Nelson said he had been working on Dreams with Sharp Teeth for 37 years. He shared a clip of Harlan in his lair with Robin Williams. Harlan was giving Williams a tour of his collection, with shots of Williams talking about Harlan interspersed between the two men acting a little boys as Harlan shared his collection.
When Ryall introduced Steve Barnes, he said, “He wrote for The Outer Limits, Baywatch” and that is when both Barnes and myself started cracking up, because those are two shows that should probably never be put next to each other in a sentence. Barnes said that he became aware of Harlan when he was 15 and he said, “One of the greatest honors of my existence is that I got to be his friend.”
As the photos continued to cycle through on the screen, Olson pointed out one in particular. He called it Josh and Harlan and Three That Would Opposed Them.
Jason Davis spoke next. Davis edited 17 books with Harlan, including his last. Davis said he did the Harlan Ellison Books Preservation Project as Kickstarter because he didn’t want Harlan’s work to just slip away after he was gone. He still goes to Susan’s house all the time going through Harlan’s work. He asked everyone to go to harlanellisonbooks.com and to get a book and pass it on, so Harlan’s work never goes away.
At that point, the convention staff in the room gave the stop sign and Ryall drove right through it so he could allow audience members to talk about Harlan as well. He also said that this should be an annual event because so many people have such great stories.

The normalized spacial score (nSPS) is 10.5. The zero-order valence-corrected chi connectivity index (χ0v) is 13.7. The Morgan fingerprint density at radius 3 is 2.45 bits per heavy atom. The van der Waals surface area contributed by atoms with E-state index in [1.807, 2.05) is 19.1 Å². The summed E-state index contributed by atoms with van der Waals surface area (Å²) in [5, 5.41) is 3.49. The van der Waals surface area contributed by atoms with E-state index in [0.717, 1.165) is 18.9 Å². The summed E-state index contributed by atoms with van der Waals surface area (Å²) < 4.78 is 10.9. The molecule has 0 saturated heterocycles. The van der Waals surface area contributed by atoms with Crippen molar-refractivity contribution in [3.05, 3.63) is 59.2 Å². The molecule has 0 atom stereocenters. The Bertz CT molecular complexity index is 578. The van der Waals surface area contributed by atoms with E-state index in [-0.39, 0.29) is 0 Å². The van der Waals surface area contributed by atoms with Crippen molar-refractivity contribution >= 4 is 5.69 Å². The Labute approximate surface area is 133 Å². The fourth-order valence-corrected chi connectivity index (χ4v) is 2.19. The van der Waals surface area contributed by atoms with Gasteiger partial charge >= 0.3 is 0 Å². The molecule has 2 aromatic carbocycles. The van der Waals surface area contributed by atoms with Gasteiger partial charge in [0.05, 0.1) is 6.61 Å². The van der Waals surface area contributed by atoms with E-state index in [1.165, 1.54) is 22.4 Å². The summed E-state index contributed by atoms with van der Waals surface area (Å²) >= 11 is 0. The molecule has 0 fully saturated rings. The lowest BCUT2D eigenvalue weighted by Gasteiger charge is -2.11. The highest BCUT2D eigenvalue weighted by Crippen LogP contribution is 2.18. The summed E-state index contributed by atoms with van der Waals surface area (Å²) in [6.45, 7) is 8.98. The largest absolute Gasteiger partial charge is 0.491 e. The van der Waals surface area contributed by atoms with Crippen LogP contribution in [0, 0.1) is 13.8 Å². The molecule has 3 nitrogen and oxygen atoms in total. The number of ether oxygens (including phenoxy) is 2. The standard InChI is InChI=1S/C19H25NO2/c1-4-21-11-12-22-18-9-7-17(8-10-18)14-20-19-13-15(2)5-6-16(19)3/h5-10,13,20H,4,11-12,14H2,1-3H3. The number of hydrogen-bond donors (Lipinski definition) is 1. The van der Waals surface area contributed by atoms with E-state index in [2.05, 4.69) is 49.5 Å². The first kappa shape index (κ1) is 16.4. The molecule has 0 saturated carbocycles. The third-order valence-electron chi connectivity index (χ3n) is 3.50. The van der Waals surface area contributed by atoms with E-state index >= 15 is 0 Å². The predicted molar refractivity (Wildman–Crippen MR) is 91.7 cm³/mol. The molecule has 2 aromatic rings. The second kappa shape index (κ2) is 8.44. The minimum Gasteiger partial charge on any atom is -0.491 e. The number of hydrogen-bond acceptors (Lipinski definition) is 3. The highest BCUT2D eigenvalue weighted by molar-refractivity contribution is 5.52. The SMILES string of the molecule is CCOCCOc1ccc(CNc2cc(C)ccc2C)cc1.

The last story I have to share was from Olson. He got a call from Ryall a few months ago asking to adapt Dream Corridor, but Olson really wanted to adapt some of Harlan’s non-fiction. He spent the last 4-5 months reading Harlan’s non-fiction. Ryall told Harlan and Harlan yelled at Olson and said it was a stupid idea. Olson had been about to give up, but after this he dug even deeper. In Olson’s last conversation with Harlan he told him that he was going to adapt a fictional work of Harlan’s, Along the Scenic Route, and that Harlan had been right. However, he said he still found the right non-fiction piece, How I Died (authors note: The correct title of the story that Olson refers to is The Day I Died and can be found in The Harlan Ellison Hornbook), but only Harlan would like it and the fans wouldn’t. Now Olson has decided he kind of has to adapt the story now. He said, “The notion that Harlan Ellison would die peacefully in his sleep, next to the woman he loved was (inaudible), it was a real beautiful capper to his story.”
So after an hour and 45 minutes — 15 minutes past the allotted time — and several unhappy convention staffers, I learned to appreciate and respect Harlan Ellison in ways I had not done before, through both the work he created and through the stories people told about the man himself. It was a panel filled with both tears and laughter, and I don’t think anything less than the real emotion that it provided could have been a better end to my 2018 SDCC experience.
For further musings from Joshua Stone you can follow him on the Twitter @1NerdyOne